As a rule, theology and marketing tend to stick to their own corners. Yet there are times when these disparate interests haphazardly swing away in the middle of the ring. Accordingly, with Easter just three weeks away and wholesale meat prices relatively stable, I think Pope Francis and Donald Trump would agree upon at least one thing: The Lenten season is not as bearish for beef and pork as it once was.
When I first cut my teeth on market analysis in the late 1970s, the 40 days between Ash Wednesday and Holy Saturday simultaneously represented a soulful period of self-denial on one hand and a good time to be short meat futures on the other. Forty years later, the spiritual quest of the former still promises to yield great dividends.
Not so much the latter.
The truth is that the meatless threat tied to traditional religion has been on the wane for nearly a century. The dramatic shift in regular church participation stands as a general barometer of such a development. For example, a Gallup poll found that church attendance among American Catholics has dropped from 75% to 45% since 1955. While the Protestant pilgrimage into modernity looks no more stellar in this regard, I suspect, speaking as a bedside Presbyterian, that the reformed record of Lenten sacrifice was not as shining to begin with.
For better or worse, our increasingly secular culture has freed the would-be penitent from any severe obligation to resist the temptation of demonic steaks and satanic burgers. Come to think of it, the declining impact of Lent on the meat trade may help explain why spring price rallies don't seem as explosive as they used to be. Could it be that spring demand once burned hotter coming in the wake of a more widespread Lenten boycott?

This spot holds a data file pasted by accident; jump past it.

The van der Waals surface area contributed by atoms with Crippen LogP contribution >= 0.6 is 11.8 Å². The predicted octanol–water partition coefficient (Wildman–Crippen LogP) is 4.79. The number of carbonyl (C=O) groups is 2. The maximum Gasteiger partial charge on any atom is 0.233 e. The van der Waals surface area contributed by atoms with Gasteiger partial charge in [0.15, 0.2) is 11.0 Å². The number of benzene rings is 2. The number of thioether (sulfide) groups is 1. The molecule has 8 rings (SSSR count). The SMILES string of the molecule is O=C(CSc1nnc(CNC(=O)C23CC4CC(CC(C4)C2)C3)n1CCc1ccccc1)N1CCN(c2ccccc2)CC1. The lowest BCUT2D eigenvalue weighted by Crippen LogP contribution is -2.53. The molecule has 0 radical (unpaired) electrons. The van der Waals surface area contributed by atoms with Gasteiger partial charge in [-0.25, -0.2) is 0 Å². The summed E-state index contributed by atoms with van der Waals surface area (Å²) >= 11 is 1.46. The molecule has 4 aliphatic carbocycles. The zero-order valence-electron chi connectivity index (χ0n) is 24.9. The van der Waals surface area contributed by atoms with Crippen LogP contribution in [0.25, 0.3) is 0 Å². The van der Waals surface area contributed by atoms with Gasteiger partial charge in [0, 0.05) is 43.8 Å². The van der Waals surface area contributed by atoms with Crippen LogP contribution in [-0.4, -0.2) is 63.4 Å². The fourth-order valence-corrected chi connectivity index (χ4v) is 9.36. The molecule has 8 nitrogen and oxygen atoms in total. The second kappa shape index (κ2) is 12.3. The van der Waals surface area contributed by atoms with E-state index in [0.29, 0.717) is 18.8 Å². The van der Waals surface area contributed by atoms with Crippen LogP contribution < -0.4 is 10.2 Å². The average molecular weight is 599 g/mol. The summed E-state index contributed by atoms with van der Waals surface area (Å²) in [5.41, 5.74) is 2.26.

But if the liturgical calendar of traditional Christianity has somehow become less hostile to meat consumption, a host of pagan zealots have stormed into the breach with hotter tar and sharper feathers. Indeed, the loud meatless chorus of animal rightists, environmentalists, and health police makes erstwhile piety and righteousness seem darn right charitable.
Sometimes I think "meatlessness" has become the cause celebre of the 21st century, the favorite issue of every mindless actor, know-it-all musician, and fleeting blip of notoriety that ambles down the 15-minute runway of fame. But my bias and defensiveness is obvious. It would be wrong and irresponsible to so casually dismiss the entire crowd of meat detractors, many of whom are thoughtful and significantly credentialed.
Furthermore, these guys are potentially much more dangerous than the pilgrims of Lent, whose meat aversion is seldom more than symbolic and temporary. They advocate giving up meat for good, a life-long sacrifice that will somehow eliminate the endangered species list, pave the way to your 150th birthday, and generally save planet Earth.
Judging by recent election results, outlandish promises "trump" practical realities every time.
Given these worries, it's not surprising that a recent National Public Radio (NPR) article on changing meat consumption caught my eye, a piece that tried to measure the effectiveness of anti-meat forces. Though evidence gathered represented nothing but a small snapshot, the implications of the data were nonetheless surprising.